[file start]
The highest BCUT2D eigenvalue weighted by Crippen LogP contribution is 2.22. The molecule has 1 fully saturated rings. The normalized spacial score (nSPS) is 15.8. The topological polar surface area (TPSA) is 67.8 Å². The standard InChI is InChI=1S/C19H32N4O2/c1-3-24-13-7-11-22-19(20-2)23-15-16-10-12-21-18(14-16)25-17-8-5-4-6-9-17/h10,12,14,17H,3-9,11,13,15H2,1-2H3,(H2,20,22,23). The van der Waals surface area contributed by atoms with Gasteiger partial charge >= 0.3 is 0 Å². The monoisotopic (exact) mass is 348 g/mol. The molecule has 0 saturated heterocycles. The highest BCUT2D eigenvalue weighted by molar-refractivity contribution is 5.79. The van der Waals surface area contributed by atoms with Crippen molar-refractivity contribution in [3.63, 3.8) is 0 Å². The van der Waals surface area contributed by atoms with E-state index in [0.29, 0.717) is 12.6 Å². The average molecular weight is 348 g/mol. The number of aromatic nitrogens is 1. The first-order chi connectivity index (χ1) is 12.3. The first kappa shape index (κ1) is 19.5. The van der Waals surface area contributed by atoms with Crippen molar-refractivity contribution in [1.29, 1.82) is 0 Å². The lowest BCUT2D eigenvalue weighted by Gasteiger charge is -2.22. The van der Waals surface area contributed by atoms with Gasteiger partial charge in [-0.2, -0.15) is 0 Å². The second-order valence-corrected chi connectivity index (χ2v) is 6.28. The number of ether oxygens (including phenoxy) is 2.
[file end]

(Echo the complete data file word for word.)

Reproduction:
The highest BCUT2D eigenvalue weighted by Crippen LogP contribution is 2.22. The molecule has 1 fully saturated rings. The normalized spacial score (nSPS) is 15.8. The topological polar surface area (TPSA) is 67.8 Å². The standard InChI is InChI=1S/C19H32N4O2/c1-3-24-13-7-11-22-19(20-2)23-15-16-10-12-21-18(14-16)25-17-8-5-4-6-9-17/h10,12,14,17H,3-9,11,13,15H2,1-2H3,(H2,20,22,23). The van der Waals surface area contributed by atoms with Gasteiger partial charge >= 0.3 is 0 Å². The monoisotopic (exact) mass is 348 g/mol. The molecule has 0 saturated heterocycles. The highest BCUT2D eigenvalue weighted by molar-refractivity contribution is 5.79. The van der Waals surface area contributed by atoms with Crippen molar-refractivity contribution in [3.63, 3.8) is 0 Å². The van der Waals surface area contributed by atoms with E-state index in [0.29, 0.717) is 12.6 Å². The average molecular weight is 348 g/mol. The number of aromatic nitrogens is 1. The first-order chi connectivity index (χ1) is 12.3. The first kappa shape index (κ1) is 19.5. The van der Waals surface area contributed by atoms with Crippen molar-refractivity contribution in [1.29, 1.82) is 0 Å². The lowest BCUT2D eigenvalue weighted by Gasteiger charge is -2.22. The van der Waals surface area contributed by atoms with Gasteiger partial charge in [-0.2, -0.15) is 0 Å². The second-order valence-corrected chi connectivity index (χ2v) is 6.28. The number of ether oxygens (including phenoxy) is 2.